Four Perfect Pebbles, a Holocaust Story
The book begins with Marion Blumenthal, a young girl sleeping on her mother’s arm in a concentration camp in Bergen-Belsen, a town northwest of Berlin. Their fellow inmates are dying by the dozen. Marion vividly describes the horrors she experienced in the camp. Daily she found herself stepping over dead bodies that were just left strewn about. One of the worst torments was the daily roll call. They would stand in the below zero temperatures for hours on end with barely a layer of clothing to protect them from the frost. There was one good part of her day however; Marion and her mom would spot her father and brother Albert, and for a few short moments they got to be a family. Albert and dad always brought “surprises”. They brought what “extra” food they had saved from the previous day. Marion would bring along her secret treasure; four perfect pebbles. Marion’s pebbles gave her a sense of purpose, and belief that it would keep her family together.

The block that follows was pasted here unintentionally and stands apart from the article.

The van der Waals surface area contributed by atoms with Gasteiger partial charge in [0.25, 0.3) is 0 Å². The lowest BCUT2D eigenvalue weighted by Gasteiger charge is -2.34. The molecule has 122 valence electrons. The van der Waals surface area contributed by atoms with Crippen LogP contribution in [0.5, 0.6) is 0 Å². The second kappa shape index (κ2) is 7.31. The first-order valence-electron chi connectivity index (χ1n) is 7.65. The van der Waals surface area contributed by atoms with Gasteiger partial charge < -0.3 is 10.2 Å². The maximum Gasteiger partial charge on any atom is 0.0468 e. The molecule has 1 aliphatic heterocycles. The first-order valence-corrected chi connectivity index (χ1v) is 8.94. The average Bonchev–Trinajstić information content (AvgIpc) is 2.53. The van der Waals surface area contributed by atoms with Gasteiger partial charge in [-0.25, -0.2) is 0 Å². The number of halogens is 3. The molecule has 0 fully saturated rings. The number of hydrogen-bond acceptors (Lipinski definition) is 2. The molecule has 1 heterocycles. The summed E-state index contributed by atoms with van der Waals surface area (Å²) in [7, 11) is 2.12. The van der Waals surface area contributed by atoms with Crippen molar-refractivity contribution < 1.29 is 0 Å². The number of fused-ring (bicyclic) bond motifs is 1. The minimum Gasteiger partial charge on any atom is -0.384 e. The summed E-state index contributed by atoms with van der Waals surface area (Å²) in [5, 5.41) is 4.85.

The book flashes back Marion’s hometown, Hoya, Germany. Her family lived there along with her grandparents. They owned a big house with three floors; the first floor housed their shoe and clothing shop, their grandparent’s home was on the second and theirs on the third. The Blumenthal family miserably watched as anti-Semitism escalated, and was forced to make hard decisions. They wished to somehow leave the country, but they couldn’t bear leaving their grandparents. The store was soon boycotted and shut down. The Germans stamped their papers with a ‘J’. Hatred and violence towards the Jews became unbearable as the Nazi party gained popularity. Soon, both their grandma and grandpa died and they began trying to make arrangements to flee to America. The Blumenthal family had an affidavit in America, and was placed on a quota list, now they had to wait for their visa.
While waiting for their visa to America, they escaped to Holland, with just a knapsack each. Once in Holland...
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